The parenthetical in the title is because the first breathless news reports out of Bulger’s home town said that the corpse was ‘so badly beaten as to be unrecognizable’ — exactly the suspiciously B-movie detail that *would* finish a novelization of Whitey’s career. But the sordid truth seems to be that the old man was killed by a professional thug from the Massachusetts sticks, apparently in the hope that one more murder would bump up his own status among the other lifers.
And just as Bulger survived to be a very old man by playing various law enforcement agencies for a bunch of grubby bureaucrats equally torn between envy of their targets and burning hatred for their interbureau rivals, the circumstances of his death have left many questions that will bedevil the FBI and the US Bureau of Prisons.
The Boston Globe, no suprise, is going all out on Bulger’s life and death. (If it weren’t for the Red Sox victory parade, Whitey would probably have had the entire front page to himself.) And who could blame them, given such material?
James “Whitey” Bulger’s life played out like any number of the violent Hollywood movies it spawned, reflecting a Boston that is no more, when bookmakers and gangsters peopled the taverns of the city’s working-class neighborhoods; when the locals wouldn’t dream of turning in the neighborhood hoodlum; when gangland murders were commonplace; and when the FBI was so hellbent on taking out the Mafia that it helped gangsters like Mr. Bulger kill rivals and rise to the top of the Boston underworld.
Mr. Bulger, one of America’s most manipulative criminals who eluded prosecution for decades because he was protected by corrupt FBI agents, was killed Tuesday in a federal prison in West Virginia. He was 89 and was serving two life sentences for 11 murders.
Mr. Bulger was charismatic and vicious, well-read and heartless. He persuaded a Jesuit priest to serve as his parole sponsor, torched the Brookline birthplace of John F. Kennedy during antibusing strife, kept house with two women in different locations at the same time, and routinely took naps immediately after shooting people in the head. He loved animals, crying over a puppy being put down, yet secretly buried at least six of his victims, denying their loved ones the bodies…
In his teens, James Bulger ran away with the circus, and when he returned home he took up with a much older woman who was a stripper in a traveling burlesque show. The stripper scandalized Mr. Bulger’s mother by sending him postcards from the road.
Mr. Bulger’s propensity for rule-breaking graduated to crime. He was a tailgater — stealing off the backs of trucks that took goods from the freighters on the South Boston waterfront.
In a neighborhood where hardly anyone had a car, he had one. When he wasn’t driving around town with his Jayne Mansfield-lookalike girlfriend Jacquie McAuliffe, Mr. Bulger often scouted for opportunities — not necessarily for crime, but to buff his credentials as a hoodlum with a heart of gold.
Such consideration was also a conscious act of mythmaking. From a young age, Mr. Bulger was determined to be a career criminal, but he knew that to survive he needed to be liked as much as feared…
… In 1955, he helped rob three banks, then was captured the following year and charged with those robberies. FBI reports show his first turn as an informer occurred in 1956, when he named two of his accomplices in the bank jobs. Ostensibly, he did it to save his girlfriend from potential accessory charges. She was credited with turning in his accomplices and never served any time.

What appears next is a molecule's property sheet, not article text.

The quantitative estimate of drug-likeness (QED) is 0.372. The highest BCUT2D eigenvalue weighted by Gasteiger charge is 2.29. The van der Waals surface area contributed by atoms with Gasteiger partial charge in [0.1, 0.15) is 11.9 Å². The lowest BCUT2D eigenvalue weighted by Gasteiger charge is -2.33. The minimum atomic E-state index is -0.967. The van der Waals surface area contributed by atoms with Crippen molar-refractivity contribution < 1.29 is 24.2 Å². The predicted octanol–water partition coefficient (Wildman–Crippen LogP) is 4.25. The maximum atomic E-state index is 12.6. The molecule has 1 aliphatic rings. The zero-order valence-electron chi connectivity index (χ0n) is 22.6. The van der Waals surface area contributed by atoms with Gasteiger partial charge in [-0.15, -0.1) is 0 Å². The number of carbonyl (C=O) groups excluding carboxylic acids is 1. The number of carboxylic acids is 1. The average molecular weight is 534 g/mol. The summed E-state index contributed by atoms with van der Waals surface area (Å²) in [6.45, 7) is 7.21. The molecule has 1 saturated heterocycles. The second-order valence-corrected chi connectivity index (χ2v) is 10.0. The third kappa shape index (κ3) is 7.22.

Despite his cooperation and his guilty plea, Mr. Bulger received a 20-year sentence. He was sent to the federal penitentiary in Atlanta, where he volunteered to be part of an LSD experiment in exchange for a small reduction in his sentence. He was told it was part of a search for a cure for schizophrenia but later learned it was a secret CIA program to engage in mind control during the Cold War.
The experience left him bitter and suffering from night terrors. For the rest of his life, he complained of sleep disorders brought on by the LSD…
After struggling to adapt inside the Atlanta prison, Mr. Bulger was implicated in two escape plots and sent to Alcatraz, called The Rock, the island for incorrigibles.
It was at that point that his brother William emerged as his most vocal, steadfast advocate. First as a student at Boston College Law School, then as a freshly minted state legislator, Bill Bulger put together an influential array of supporters, including the Boston College Law School dean, the Rev. Robert Drinan, who would later go on to become the first congressman to call for the impeachment of President Richard Nixon…
Still, he viewed the three years he spent at Alcatraz with fondness. He honed his intellect, professing to read a book a day. He read about military history, war, philosophy, and politics and became a student of Machiavelli…
Any novelist tried to string that many tropes into a single paperback would be told to either dial it back, or turn it into a multi-season streaming series.
Whitey Bulger was in notoriously poor health, but in his last media appearance he walked under his own power from a black helicopter to a prison van, guarded by multiple armed men. He hadn’t reached the point of decline where ‘sympathetic’ media would portray him as a feeble, senile, babbling corpse-to-be confined more by his rotting flesh than the government’s authority. His death may not have been one that he’d have chosen, but I suspect he’d have appreciated the operatic brio of it all.